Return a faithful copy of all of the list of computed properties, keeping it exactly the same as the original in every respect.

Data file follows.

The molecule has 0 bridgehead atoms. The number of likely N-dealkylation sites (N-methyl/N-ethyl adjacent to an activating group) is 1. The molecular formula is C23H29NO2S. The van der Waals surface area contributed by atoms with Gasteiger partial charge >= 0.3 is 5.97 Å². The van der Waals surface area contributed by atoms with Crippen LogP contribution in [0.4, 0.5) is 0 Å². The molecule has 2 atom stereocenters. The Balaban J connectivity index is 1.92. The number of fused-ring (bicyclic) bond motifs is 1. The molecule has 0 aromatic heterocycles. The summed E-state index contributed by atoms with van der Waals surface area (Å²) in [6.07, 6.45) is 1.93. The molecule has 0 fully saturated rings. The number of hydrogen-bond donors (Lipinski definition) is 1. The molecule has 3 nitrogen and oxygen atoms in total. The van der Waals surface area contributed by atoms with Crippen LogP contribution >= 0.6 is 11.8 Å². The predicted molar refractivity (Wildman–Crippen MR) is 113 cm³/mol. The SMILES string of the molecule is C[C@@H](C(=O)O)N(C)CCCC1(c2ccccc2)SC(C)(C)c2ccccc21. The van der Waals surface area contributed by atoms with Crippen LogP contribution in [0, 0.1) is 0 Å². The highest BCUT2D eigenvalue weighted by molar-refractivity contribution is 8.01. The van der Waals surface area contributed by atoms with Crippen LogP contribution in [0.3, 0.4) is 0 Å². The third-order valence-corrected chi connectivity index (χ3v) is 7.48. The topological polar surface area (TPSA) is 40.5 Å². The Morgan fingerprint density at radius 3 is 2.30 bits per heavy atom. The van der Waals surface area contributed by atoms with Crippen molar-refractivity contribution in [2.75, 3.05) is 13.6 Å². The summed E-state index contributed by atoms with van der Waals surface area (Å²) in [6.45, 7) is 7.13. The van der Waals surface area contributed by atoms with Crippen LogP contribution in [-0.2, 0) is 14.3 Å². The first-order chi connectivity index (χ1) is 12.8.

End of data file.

The molecule has 0 bridgehead atoms. The number of likely N-dealkylation sites (N-methyl/N-ethyl adjacent to an activating group) is 1. The molecular formula is C23H29NO2S. The van der Waals surface area contributed by atoms with Gasteiger partial charge >= 0.3 is 5.97 Å². The van der Waals surface area contributed by atoms with Crippen LogP contribution in [0.4, 0.5) is 0 Å². The molecule has 2 atom stereocenters. The Balaban J connectivity index is 1.92. The number of fused-ring (bicyclic) bond motifs is 1. The molecule has 0 aromatic heterocycles. The summed E-state index contributed by atoms with van der Waals surface area (Å²) in [6.07, 6.45) is 1.93. The molecule has 0 fully saturated rings. The number of hydrogen-bond donors (Lipinski definition) is 1. The molecule has 3 nitrogen and oxygen atoms in total. The van der Waals surface area contributed by atoms with Crippen LogP contribution >= 0.6 is 11.8 Å². The predicted molar refractivity (Wildman–Crippen MR) is 113 cm³/mol. The SMILES string of the molecule is C[C@@H](C(=O)O)N(C)CCCC1(c2ccccc2)SC(C)(C)c2ccccc21. The van der Waals surface area contributed by atoms with Crippen LogP contribution in [0, 0.1) is 0 Å². The highest BCUT2D eigenvalue weighted by molar-refractivity contribution is 8.01. The van der Waals surface area contributed by atoms with Crippen LogP contribution in [0.3, 0.4) is 0 Å². The third-order valence-corrected chi connectivity index (χ3v) is 7.48. The topological polar surface area (TPSA) is 40.5 Å². The Morgan fingerprint density at radius 3 is 2.30 bits per heavy atom. The van der Waals surface area contributed by atoms with Crippen molar-refractivity contribution in [2.75, 3.05) is 13.6 Å². The summed E-state index contributed by atoms with van der Waals surface area (Å²) in [6.45, 7) is 7.13. The van der Waals surface area contributed by atoms with Crippen LogP contribution in [-0.2, 0) is 14.3 Å². The first-order chi connectivity index (χ1) is 12.8.